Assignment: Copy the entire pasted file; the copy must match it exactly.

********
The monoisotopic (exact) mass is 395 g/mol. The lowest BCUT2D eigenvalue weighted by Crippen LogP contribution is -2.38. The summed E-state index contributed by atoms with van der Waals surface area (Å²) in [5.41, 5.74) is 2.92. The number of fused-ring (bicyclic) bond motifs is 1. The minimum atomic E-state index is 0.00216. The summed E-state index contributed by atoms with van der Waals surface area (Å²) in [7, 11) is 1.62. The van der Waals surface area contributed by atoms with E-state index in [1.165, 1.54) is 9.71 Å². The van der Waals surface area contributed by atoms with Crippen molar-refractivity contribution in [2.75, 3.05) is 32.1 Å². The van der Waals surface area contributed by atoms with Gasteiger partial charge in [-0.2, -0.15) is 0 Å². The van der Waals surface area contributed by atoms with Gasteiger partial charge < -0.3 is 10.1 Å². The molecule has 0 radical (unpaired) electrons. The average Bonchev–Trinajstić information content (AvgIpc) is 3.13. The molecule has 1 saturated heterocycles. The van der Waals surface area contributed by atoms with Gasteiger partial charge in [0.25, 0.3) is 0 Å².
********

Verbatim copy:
The monoisotopic (exact) mass is 395 g/mol. The lowest BCUT2D eigenvalue weighted by Crippen LogP contribution is -2.38. The summed E-state index contributed by atoms with van der Waals surface area (Å²) in [5.41, 5.74) is 2.92. The number of fused-ring (bicyclic) bond motifs is 1. The minimum atomic E-state index is 0.00216. The summed E-state index contributed by atoms with van der Waals surface area (Å²) in [7, 11) is 1.62. The van der Waals surface area contributed by atoms with E-state index in [1.165, 1.54) is 9.71 Å². The van der Waals surface area contributed by atoms with Crippen molar-refractivity contribution in [2.75, 3.05) is 32.1 Å². The van der Waals surface area contributed by atoms with Gasteiger partial charge in [-0.2, -0.15) is 0 Å². The van der Waals surface area contributed by atoms with Gasteiger partial charge < -0.3 is 10.1 Å². The molecule has 0 radical (unpaired) electrons. The average Bonchev–Trinajstić information content (AvgIpc) is 3.13. The molecule has 1 saturated heterocycles. The van der Waals surface area contributed by atoms with Gasteiger partial charge in [0.25, 0.3) is 0 Å².